Landlord Representation Services

We provide landlords with representation in disputes about their property.

Recently, the Arizona Supreme Court approved new court rules of procedure for eviction actions. The attorneys at Holland Law Group are familiar with and have litigated under these rules.


(ARS §33-1301 et seq) is the governing body of law for all things landlord or tenant related. Specific provisions are made for nearly every common occurrence. The highlights of the legislation are as follows:

Domestic Violence

ARS §33-1318: A tenant who is a victim of domestic violence has certain rights that enable him or her to terminate the lease without penalty (creating a civil cause of action against the person who committed the domestic violence) and re-key the premises.

Security Deposits

ARS §33-1321: A landlord cannot charge more than 150% of the monthly rent. The landlord can apply a security deposit to rents due and/or damages, but must provide an accounting within 14 days of termination of the tenancy. The tenant has a cause of action for up to 3 times any amounts wrongfully withheld by the landlord.

Lease Agreements

ARS §33-1322: Lease agreements (other than for month-to-month tenancies) must be in writing and a copy must be provided to the tenant upon request within a reasonable time.

Maintenance of the Premises

ARS §33-1324 & 1341: The landlord must maintain a fit premises, including keeping all necessary services in safe and working condition. The maintenance obligations may be shifted by agreement to the tenant, but not for things that affect health and safety of the fit premises (structural integrity or compliance with building codes). The tenant is obligated to use all services provided in a reasonable manner and refrain from negligently or deliberately destroy any part of the premises or permit anyone else to do so.

Notification to Enter the Premises

ARS §33-1343: Except in cases of emergency or by , a landlord must give at least two days’ notice before entering the premises. Entry shall be made “only at reasonable times.”

Remedies for Failure to Maintain

ARS §33-1361, 1363, and 1364: If a landlord fails to maintain the premises within ten days after demand it made by a tenant, the tenant may either elect to terminate the lease without recourse or repair the premises (using a licensed contractor) for less than $300 and deduct the cost of the repairs from the next month’s rent upon providing proof of the amount spent. If a necessary essential service (i.e. running water, electricity, heat, air, etc.)is not provided by the landlord within a reasonable time after giving notice of the defect, the tenant may make the repairs, recovering damages from the landlord, procure a reasonable substitute for the service (get a hotel room) at the landlord’s expense up to the amount of the monthly rent.

Retaliatory Actions by Landlord

ARS §33-1367 and 1381: If a landlord shuts off utilities without the tenants’ permission, the tenant may terminate the lease without recourse and obtain a judgment against the landlord for 2 months rent or twice actual damages, whichever is greater.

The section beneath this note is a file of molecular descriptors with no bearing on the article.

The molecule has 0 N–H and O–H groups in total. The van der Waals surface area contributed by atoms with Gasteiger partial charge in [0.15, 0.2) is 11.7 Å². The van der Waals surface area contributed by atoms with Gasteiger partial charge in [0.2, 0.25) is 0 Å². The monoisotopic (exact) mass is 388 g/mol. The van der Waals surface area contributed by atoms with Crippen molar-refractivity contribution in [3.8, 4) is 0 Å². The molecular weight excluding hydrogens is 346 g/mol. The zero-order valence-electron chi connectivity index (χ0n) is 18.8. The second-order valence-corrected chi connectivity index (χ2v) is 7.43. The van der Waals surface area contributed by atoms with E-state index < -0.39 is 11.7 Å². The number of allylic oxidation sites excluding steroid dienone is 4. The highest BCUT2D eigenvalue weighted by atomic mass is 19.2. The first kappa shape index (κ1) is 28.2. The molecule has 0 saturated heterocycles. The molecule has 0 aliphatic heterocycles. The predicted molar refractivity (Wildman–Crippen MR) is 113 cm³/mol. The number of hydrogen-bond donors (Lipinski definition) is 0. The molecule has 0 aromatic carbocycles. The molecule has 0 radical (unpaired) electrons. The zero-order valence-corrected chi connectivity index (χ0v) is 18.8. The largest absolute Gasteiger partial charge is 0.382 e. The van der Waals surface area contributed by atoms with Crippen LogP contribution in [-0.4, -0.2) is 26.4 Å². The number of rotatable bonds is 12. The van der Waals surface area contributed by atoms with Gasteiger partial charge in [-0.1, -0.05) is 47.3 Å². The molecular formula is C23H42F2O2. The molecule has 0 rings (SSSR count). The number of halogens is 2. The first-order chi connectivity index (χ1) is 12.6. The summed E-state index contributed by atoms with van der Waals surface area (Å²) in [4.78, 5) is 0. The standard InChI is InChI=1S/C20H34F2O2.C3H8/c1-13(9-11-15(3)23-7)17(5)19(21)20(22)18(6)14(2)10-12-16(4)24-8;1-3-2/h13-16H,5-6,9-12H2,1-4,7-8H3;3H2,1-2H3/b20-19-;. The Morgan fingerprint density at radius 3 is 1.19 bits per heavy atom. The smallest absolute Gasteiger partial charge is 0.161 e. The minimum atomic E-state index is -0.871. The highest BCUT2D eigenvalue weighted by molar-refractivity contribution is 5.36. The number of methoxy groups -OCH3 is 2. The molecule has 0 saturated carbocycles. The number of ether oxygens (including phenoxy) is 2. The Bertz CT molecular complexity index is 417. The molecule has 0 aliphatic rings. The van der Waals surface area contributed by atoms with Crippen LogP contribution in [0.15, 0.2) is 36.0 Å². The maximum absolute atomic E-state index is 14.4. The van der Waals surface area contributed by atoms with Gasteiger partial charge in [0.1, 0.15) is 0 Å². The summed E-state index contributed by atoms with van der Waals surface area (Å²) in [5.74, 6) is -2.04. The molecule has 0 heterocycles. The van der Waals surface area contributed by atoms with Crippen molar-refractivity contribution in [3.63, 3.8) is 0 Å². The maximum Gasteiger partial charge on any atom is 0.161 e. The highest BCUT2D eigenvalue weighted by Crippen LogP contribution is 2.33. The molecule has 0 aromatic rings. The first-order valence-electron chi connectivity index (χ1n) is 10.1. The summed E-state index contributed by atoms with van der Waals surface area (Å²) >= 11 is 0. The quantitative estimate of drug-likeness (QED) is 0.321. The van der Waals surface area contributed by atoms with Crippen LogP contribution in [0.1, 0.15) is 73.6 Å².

Notices for Possible Eviction

ARS §33-1368: There are four types of notice relating to evictions:

Immediate termination of a rental agreement can be had if the tenant is engaged in unlawful activities or activities that jeopardize the health, safety and welfare of others. Notice is given at the same time as an eviction action being brought in the court.

A five-day notice is given when rent is not paid. The tenant has five days to pay the overdue rent or vacate. If the tenant pays the rent and late fees within the five days, the lease continues uninterrupted. If not, the eviction action is filed after the five days.

A ten-day notice is given where there is a material breach of the rental agreement (i.e., tenant is operating a business out of the home and it is prohibited by the lease). The landlord can designate the breach as curable or not and may commence an eviction action after the ten days if not cured or incurable. If the material breach involves an obligation a tenant agreed to maintain and it affects the health and safety of any person (including the tenant), the cure period is five days.

A 30-day notice can be given for any reason or no reason at all when the tenancy is month-to-month. The statute does not state that the notice must be given at the beginning or end of any particular month, only that it is to be given at least 30 days prior to the date of termination by the landlord.

Evictions/Forcible Detainer Actions

ARS §33-1377: Evictions are summary proceedings, meaning that there is not discovery, disclosures, trial by jury, counterclaims, cross-claims, or third-party complaints. A forcible detainer complaint is filed and a hearing is scheduled no less than three days or more than six days later. More often than not, the tenant does not bother showing up at the scheduled hearing, though the landlord or landlord’s counsel must still show. At the hearing, the judge may enter judgment for either side. The prevailing party is entitled to make a claim for attorney’s fees, costs, and any sustainable damages.

Writ of Resitution